Llanos Savannas with Relict Forest

On the Colombian Llanos these are found in scattered locations such as dunes, dissected high plains and at the foot of mountains. Three types have been identified but one of them the Melinis minutiflora Savanna is regarded as a highly modified as a result of human intervention.  The other two are described as Trachypogon ligularis-Paspalum carinatum Savanna and Paspalum carinatum Savanna. The former, dominated by the two-bunchgrass species Trachypogon ligularis and Paspalum carinatum occur on dunes on the aeolian plain. Other commonly associated grasses included Axonopus purpusii, Gymnopogon foliosus, Leptocoryphium lanatum and Paspalum pectinatum while other frequent components are the sedges Bulbostylis junciformis and Rhynchospora barbata and the endemic forb Schieckia orinomensis (Haemodoraceae). The presence of shrubs, such as species of Miconia, show that these formations would probably develop into woodland if left undisturbed, which is further supported by the presence of relict forest in some of the more inaccessible places. These typically form stands up to 10 m high with occasional emergents and support an under storey of sedges and bromeliads. Open stands of the tree Bowdichia virgilioides are also present in places. Paspalum carinatum Savanna is mainly confined to sloping terrain in the dissected high plain. The bunchgrass Paspalum carinatum dominates but species diversity is general low. On the other hand, several characteristic species occur such as the grasses Aristida implexa, Mesosetum loliiforme and Trachypogon montufari and the sedge Bulbostylis paradoxa. In the less disturbed areas such as south of the Guaviare River, relict evergreen forests are present, but these are mainly confined to isolated ravines and south facing slopes.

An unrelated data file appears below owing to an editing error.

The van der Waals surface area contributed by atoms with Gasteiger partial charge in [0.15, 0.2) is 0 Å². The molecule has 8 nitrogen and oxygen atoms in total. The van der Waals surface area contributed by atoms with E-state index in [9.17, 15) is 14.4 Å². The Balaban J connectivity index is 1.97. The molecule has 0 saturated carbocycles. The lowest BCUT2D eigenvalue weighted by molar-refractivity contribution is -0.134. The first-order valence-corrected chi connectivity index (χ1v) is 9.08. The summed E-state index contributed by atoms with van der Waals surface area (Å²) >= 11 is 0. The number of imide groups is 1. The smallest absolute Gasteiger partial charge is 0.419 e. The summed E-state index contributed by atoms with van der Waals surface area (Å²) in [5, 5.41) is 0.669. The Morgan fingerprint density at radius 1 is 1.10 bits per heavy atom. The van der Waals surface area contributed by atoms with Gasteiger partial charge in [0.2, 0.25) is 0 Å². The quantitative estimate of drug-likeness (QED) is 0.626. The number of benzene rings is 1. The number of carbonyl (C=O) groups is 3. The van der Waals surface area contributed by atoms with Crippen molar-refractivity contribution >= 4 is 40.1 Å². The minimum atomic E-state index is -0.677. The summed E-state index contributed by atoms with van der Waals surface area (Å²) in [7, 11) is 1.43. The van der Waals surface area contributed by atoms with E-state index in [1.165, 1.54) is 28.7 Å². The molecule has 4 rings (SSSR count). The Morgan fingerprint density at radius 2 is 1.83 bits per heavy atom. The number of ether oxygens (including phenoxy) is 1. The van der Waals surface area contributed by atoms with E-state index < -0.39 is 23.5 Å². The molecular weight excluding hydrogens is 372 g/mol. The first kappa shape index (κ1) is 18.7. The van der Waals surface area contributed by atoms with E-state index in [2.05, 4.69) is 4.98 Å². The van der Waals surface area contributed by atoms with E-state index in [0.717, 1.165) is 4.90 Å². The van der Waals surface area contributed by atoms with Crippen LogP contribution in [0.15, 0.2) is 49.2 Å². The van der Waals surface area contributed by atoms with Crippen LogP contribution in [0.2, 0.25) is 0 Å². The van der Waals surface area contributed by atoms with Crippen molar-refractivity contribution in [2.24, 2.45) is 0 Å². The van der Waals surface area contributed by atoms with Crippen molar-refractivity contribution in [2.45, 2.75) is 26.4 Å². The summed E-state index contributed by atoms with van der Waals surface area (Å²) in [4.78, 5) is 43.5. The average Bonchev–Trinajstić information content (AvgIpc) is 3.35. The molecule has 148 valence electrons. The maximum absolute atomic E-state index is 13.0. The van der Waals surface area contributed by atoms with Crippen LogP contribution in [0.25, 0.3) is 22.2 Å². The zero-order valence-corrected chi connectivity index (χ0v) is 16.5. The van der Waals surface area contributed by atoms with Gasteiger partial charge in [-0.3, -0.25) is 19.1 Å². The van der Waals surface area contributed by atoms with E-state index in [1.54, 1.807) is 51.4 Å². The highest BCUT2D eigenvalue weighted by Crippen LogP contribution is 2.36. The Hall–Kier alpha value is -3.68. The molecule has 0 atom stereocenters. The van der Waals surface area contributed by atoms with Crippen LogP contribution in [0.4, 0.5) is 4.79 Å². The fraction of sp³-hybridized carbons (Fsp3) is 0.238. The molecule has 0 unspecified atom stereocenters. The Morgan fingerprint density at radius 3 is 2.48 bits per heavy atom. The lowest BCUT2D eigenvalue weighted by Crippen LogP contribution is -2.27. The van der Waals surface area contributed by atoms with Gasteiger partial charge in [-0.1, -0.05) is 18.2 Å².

Further information required.



Anon. 1996. Habitats of South America. Institute of Terrestrial Ecology and Intitut Royal Des Sciences Naturelles De Belgique.

Berroterán, J. L. 1998. Spatial representation, biodiversity, and fragmentation of vegetation communities of the central high llanos of Venuzuela. In: Forest Biodiversity Research, Monitoring and Modeling. Eds. F. Dallmeier and J. A. Comiskey. Man and the Biosphere Series, Volume 40. The Parthenon Publishing Group.

Berroterán, J. L., Ramos, S., Oropeza, E., Rosales, A. & Piccoli, V. 1998. Relationships between floristic composition, physiognomy, biodiversity and soils of the ecological systems of the central high Llanos of Venezuela. In: Forest biodiversity in North, Central and South America and the Caribbean. Eds. F. Dallmeier and J. A. Comiskey. Man and the Biosphere Series, Vol. 21. The Parthenon Publishing Group.

Blydenstein, J. 1967. Tropical savanna vegetation of the Llanos of Colombia. Ecology, 48: 1-15.